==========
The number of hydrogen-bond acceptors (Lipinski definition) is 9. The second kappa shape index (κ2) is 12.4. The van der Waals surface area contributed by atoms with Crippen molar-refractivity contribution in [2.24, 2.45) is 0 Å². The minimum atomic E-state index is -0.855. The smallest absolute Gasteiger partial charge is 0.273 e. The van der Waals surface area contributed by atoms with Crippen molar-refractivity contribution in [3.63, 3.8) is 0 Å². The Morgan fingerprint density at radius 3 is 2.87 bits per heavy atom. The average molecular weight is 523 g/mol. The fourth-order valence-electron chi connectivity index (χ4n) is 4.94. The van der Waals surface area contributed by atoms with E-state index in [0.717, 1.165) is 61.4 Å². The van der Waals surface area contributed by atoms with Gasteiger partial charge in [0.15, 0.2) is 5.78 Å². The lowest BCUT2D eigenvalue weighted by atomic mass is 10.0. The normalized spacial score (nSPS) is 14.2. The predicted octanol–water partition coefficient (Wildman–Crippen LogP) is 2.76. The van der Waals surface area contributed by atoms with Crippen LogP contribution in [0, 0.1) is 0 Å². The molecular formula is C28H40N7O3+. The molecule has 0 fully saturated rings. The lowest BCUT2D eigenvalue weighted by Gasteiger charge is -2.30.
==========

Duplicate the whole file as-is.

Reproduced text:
The number of hydrogen-bond acceptors (Lipinski definition) is 9. The second kappa shape index (κ2) is 12.4. The van der Waals surface area contributed by atoms with Crippen molar-refractivity contribution in [2.24, 2.45) is 0 Å². The minimum atomic E-state index is -0.855. The smallest absolute Gasteiger partial charge is 0.273 e. The van der Waals surface area contributed by atoms with Crippen molar-refractivity contribution in [3.63, 3.8) is 0 Å². The Morgan fingerprint density at radius 3 is 2.87 bits per heavy atom. The average molecular weight is 523 g/mol. The fourth-order valence-electron chi connectivity index (χ4n) is 4.94. The van der Waals surface area contributed by atoms with E-state index in [0.717, 1.165) is 61.4 Å². The van der Waals surface area contributed by atoms with Gasteiger partial charge in [0.15, 0.2) is 5.78 Å². The lowest BCUT2D eigenvalue weighted by atomic mass is 10.0. The normalized spacial score (nSPS) is 14.2. The predicted octanol–water partition coefficient (Wildman–Crippen LogP) is 2.76. The van der Waals surface area contributed by atoms with Crippen LogP contribution in [0, 0.1) is 0 Å². The molecular formula is C28H40N7O3+. The molecule has 0 fully saturated rings. The lowest BCUT2D eigenvalue weighted by Gasteiger charge is -2.30.